However I will say three things:

    1: We can and should capture evidence of egregious offences – preferably video evidence from the plethora of video capturing devices that are out there. When we are not driving of course. We should also be intolerant of people that are obviously drunk when they enter a vehicle.

    2: Safety is something that has to be a personal value rather than something that is enforced through policing. I do not agree that the current enforcement methods work – they would never work on an industrial site for example.

    When we are driving sober and safely regardless of the presence of cameras, police and so forth then we are demonstrating that we have road safety as a value and we are on the path to not hurting anybody. Our attitude toward safe driving changes as we age as well, so let’s help the younger less experienced drivers as they learn.

    3: I’ve ridden in over 60 countries. Safety on the road in each country is not about reading and understanding the official rule books. Being safe in each place is about quickly understanding the unofficial rules of the road. Do cars pull over when faster cars are approaching from the rear? Do cars see motorcycles when commuting? What are the road surfaces like? What speed do you travel on the highway? How do intersections work?
    This has little to do with rules and everything to do with awareness of what is happening and awareness on your effect on others. Many countries have what I call active driving – driving where you cannot just sit in your lane at the speed limit and be safe, but where you need to actively scan and react constantly. In Portugal you need to pull to the side if someone coming toward you is overtaking, in India get off the road if a vehicle larger than you is overtaking someone coming toward you (everything is larger than a motorcycle) and in Northern Peru you need to ride slowly to avoid the veritable zoo of animals that play on the roads. We can argue that active driving is required everywhere, and it is, but in each jurisdiction we take for granted what others may be shocked at. Sheep on the road, continuous corners and fickle weather are classic NZ issues that we cope with and foreign travellers have to learn.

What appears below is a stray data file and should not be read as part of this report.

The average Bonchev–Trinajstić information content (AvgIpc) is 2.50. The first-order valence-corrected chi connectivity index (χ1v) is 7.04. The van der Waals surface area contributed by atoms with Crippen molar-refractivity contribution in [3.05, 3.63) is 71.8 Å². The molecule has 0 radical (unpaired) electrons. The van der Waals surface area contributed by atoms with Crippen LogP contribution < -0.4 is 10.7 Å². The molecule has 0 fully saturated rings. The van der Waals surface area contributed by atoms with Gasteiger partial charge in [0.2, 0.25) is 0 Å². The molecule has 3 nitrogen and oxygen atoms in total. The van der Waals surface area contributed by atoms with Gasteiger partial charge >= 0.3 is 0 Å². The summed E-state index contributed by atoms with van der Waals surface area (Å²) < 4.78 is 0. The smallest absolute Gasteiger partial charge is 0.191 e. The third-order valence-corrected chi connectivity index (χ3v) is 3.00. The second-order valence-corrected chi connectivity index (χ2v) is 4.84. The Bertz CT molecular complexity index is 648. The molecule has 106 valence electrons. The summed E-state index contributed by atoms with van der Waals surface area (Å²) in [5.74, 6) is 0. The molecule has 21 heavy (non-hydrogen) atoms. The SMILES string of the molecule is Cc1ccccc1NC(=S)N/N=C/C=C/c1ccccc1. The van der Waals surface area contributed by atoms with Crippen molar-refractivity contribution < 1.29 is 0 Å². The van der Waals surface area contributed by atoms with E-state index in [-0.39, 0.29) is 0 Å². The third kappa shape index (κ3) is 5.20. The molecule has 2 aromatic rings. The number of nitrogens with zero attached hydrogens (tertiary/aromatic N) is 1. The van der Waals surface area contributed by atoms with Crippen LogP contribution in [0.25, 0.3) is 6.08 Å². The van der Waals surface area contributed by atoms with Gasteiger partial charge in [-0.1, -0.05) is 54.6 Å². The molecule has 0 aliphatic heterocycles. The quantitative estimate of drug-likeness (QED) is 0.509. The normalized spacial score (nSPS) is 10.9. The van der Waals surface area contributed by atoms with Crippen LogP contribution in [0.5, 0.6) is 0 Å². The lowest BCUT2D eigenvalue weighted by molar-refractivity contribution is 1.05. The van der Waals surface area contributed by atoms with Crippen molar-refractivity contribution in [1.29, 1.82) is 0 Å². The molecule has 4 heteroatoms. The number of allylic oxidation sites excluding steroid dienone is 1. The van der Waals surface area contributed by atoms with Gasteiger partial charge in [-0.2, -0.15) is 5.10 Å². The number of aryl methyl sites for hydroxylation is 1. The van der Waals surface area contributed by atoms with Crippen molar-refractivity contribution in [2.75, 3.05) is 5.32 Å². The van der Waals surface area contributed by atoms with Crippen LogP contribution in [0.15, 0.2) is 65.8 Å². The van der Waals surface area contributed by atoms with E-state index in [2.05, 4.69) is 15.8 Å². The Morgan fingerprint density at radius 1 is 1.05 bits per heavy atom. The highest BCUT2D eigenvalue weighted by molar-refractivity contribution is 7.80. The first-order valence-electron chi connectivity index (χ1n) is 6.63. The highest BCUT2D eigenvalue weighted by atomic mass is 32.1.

Your example is an interesting one Colin. The best answer would be for you to turn on your video camera mounted in your visor and record the evidence. If you post that to a popular website along with your commentary then the driver and drivers like that will understand just how poor and dangerous their driving is. He does not need to be reported to the police, but he and his ilk do need to understand that poor and aggressive driving are a deadly combination. Your restraint is commendable, and similarly on the motorcycle I have learned that idiots like that are best left well ahead or well behind you.


  9. Hi Lance,

    Thanks for your level headed response, you clearly have a Zen like approach to driving!!

    I guess we all have our issues with ‘other’ drivers. You appear to have a similar consideration as l do to other road users and dont drive around in a bubble zone.

    More than any other consistant driving infringement l see is total disregard to the 2 sec rule (4 secs in the wet). I get way more concerned if a driver is attached to my rear bumper than seeing him overtake and disappear ahead at 120 kph. Perhaps a rear facing video camera recording a time line of such dangerous driving? God knows what it must feel like for a motorcyclist.

    Incidentally, it is an offence l see the police commit as much as fellow road users.


  10. Aloha! I’m building a site much like the one you’re describing. It’s U.S. focused now, but Canada’s in the works, and I don’t see why other countries can’t be added.

    A quick question: how are license plates issued in New Zealand? How many issuing localities or agencies are there? In the U.S. I have to support 50 plate setups, in Canada, 13. If New Zealand had a national license plate assignment system, that would be ideal… adding New Zealand would be a few lines of code!

    Thanks in advance, and good luck on your project!